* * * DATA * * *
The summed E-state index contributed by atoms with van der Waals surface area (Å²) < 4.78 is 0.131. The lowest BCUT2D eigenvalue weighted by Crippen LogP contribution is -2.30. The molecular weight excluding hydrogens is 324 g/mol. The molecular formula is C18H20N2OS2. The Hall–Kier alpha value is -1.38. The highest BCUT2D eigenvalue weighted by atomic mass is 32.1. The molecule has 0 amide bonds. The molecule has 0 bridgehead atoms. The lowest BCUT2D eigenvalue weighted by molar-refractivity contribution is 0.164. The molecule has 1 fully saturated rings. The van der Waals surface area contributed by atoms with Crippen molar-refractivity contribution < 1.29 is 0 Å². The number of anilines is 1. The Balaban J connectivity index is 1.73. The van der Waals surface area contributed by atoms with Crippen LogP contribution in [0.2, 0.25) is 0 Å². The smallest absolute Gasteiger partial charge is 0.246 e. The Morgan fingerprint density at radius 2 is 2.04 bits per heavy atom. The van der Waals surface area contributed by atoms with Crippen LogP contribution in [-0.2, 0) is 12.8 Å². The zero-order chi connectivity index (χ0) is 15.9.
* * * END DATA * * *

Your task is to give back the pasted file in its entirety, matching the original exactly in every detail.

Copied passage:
The summed E-state index contributed by atoms with van der Waals surface area (Å²) < 4.78 is 0.131. The lowest BCUT2D eigenvalue weighted by Crippen LogP contribution is -2.30. The molecular weight excluding hydrogens is 324 g/mol. The molecular formula is C18H20N2OS2. The Hall–Kier alpha value is -1.38. The highest BCUT2D eigenvalue weighted by atomic mass is 32.1. The molecule has 0 amide bonds. The molecule has 0 bridgehead atoms. The lowest BCUT2D eigenvalue weighted by molar-refractivity contribution is 0.164. The molecule has 1 fully saturated rings. The van der Waals surface area contributed by atoms with Crippen molar-refractivity contribution < 1.29 is 0 Å². The number of anilines is 1. The Balaban J connectivity index is 1.73. The van der Waals surface area contributed by atoms with Crippen LogP contribution in [0.2, 0.25) is 0 Å². The smallest absolute Gasteiger partial charge is 0.246 e. The Morgan fingerprint density at radius 2 is 2.04 bits per heavy atom. The van der Waals surface area contributed by atoms with Crippen LogP contribution in [-0.2, 0) is 12.8 Å². The zero-order chi connectivity index (χ0) is 15.9.